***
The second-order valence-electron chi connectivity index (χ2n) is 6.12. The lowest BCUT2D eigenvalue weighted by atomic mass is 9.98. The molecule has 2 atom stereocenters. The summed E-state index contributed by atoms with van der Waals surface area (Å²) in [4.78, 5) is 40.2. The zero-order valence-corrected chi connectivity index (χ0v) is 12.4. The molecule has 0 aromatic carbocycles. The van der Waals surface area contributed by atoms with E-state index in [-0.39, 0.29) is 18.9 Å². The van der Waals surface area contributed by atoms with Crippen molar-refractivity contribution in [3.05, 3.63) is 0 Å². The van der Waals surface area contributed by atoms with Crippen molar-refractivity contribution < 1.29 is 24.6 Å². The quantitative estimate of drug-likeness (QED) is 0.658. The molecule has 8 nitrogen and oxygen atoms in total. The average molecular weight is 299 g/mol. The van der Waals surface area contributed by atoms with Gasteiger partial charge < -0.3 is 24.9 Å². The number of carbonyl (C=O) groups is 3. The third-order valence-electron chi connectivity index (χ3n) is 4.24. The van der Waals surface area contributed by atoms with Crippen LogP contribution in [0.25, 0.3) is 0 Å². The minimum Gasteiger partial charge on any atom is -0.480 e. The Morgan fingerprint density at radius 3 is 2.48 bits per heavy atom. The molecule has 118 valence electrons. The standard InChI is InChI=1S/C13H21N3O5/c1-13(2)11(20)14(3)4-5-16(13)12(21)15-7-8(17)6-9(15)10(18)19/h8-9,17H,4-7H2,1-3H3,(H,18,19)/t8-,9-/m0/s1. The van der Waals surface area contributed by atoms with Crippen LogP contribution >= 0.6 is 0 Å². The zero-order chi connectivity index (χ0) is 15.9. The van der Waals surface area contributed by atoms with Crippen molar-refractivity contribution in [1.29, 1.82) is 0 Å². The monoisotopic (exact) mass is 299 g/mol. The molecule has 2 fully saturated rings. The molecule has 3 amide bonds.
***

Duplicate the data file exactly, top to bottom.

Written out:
The second-order valence-electron chi connectivity index (χ2n) is 6.12. The lowest BCUT2D eigenvalue weighted by atomic mass is 9.98. The molecule has 2 atom stereocenters. The summed E-state index contributed by atoms with van der Waals surface area (Å²) in [4.78, 5) is 40.2. The zero-order valence-corrected chi connectivity index (χ0v) is 12.4. The molecule has 0 aromatic carbocycles. The van der Waals surface area contributed by atoms with E-state index in [-0.39, 0.29) is 18.9 Å². The van der Waals surface area contributed by atoms with Crippen molar-refractivity contribution in [3.05, 3.63) is 0 Å². The van der Waals surface area contributed by atoms with Crippen molar-refractivity contribution < 1.29 is 24.6 Å². The quantitative estimate of drug-likeness (QED) is 0.658. The molecule has 8 nitrogen and oxygen atoms in total. The average molecular weight is 299 g/mol. The van der Waals surface area contributed by atoms with Gasteiger partial charge < -0.3 is 24.9 Å². The number of carbonyl (C=O) groups is 3. The third-order valence-electron chi connectivity index (χ3n) is 4.24. The van der Waals surface area contributed by atoms with Crippen LogP contribution in [0.25, 0.3) is 0 Å². The minimum Gasteiger partial charge on any atom is -0.480 e. The Morgan fingerprint density at radius 3 is 2.48 bits per heavy atom. The molecule has 118 valence electrons. The standard InChI is InChI=1S/C13H21N3O5/c1-13(2)11(20)14(3)4-5-16(13)12(21)15-7-8(17)6-9(15)10(18)19/h8-9,17H,4-7H2,1-3H3,(H,18,19)/t8-,9-/m0/s1. The van der Waals surface area contributed by atoms with Crippen LogP contribution >= 0.6 is 0 Å². The zero-order chi connectivity index (χ0) is 15.9. The van der Waals surface area contributed by atoms with Crippen molar-refractivity contribution in [1.29, 1.82) is 0 Å². The monoisotopic (exact) mass is 299 g/mol. The molecule has 2 fully saturated rings. The molecule has 3 amide bonds.